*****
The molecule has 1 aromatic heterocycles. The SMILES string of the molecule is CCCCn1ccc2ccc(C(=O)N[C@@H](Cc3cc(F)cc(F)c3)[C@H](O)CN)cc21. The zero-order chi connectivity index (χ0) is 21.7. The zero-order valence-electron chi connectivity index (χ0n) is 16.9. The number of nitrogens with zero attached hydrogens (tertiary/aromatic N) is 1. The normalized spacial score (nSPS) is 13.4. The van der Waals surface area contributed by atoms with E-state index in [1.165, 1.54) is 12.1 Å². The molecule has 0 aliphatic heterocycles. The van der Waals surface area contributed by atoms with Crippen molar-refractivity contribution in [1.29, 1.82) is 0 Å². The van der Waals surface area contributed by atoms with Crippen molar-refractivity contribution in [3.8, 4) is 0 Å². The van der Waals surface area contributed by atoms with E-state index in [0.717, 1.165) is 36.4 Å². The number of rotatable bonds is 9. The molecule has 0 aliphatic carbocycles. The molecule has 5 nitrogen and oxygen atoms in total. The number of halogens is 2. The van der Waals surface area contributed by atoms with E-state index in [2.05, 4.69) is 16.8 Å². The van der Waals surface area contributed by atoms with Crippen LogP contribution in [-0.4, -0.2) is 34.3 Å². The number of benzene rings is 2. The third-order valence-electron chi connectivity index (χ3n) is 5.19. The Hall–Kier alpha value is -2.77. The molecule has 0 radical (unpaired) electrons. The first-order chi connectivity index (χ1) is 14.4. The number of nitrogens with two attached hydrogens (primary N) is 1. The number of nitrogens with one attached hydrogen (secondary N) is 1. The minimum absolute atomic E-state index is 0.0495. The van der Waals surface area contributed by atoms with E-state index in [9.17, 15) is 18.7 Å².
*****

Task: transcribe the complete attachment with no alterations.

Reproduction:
The molecule has 1 aromatic heterocycles. The SMILES string of the molecule is CCCCn1ccc2ccc(C(=O)N[C@@H](Cc3cc(F)cc(F)c3)[C@H](O)CN)cc21. The zero-order chi connectivity index (χ0) is 21.7. The zero-order valence-electron chi connectivity index (χ0n) is 16.9. The number of nitrogens with zero attached hydrogens (tertiary/aromatic N) is 1. The normalized spacial score (nSPS) is 13.4. The van der Waals surface area contributed by atoms with E-state index in [1.165, 1.54) is 12.1 Å². The molecule has 0 aliphatic heterocycles. The van der Waals surface area contributed by atoms with Crippen molar-refractivity contribution in [1.29, 1.82) is 0 Å². The van der Waals surface area contributed by atoms with Crippen molar-refractivity contribution in [3.8, 4) is 0 Å². The van der Waals surface area contributed by atoms with E-state index in [0.717, 1.165) is 36.4 Å². The number of rotatable bonds is 9. The molecule has 0 aliphatic carbocycles. The molecule has 5 nitrogen and oxygen atoms in total. The number of halogens is 2. The van der Waals surface area contributed by atoms with E-state index in [2.05, 4.69) is 16.8 Å². The van der Waals surface area contributed by atoms with Crippen LogP contribution in [-0.4, -0.2) is 34.3 Å². The number of benzene rings is 2. The third-order valence-electron chi connectivity index (χ3n) is 5.19. The Hall–Kier alpha value is -2.77. The molecule has 0 radical (unpaired) electrons. The first-order chi connectivity index (χ1) is 14.4. The number of nitrogens with two attached hydrogens (primary N) is 1. The number of nitrogens with one attached hydrogen (secondary N) is 1. The minimum absolute atomic E-state index is 0.0495. The van der Waals surface area contributed by atoms with E-state index in [9.17, 15) is 18.7 Å².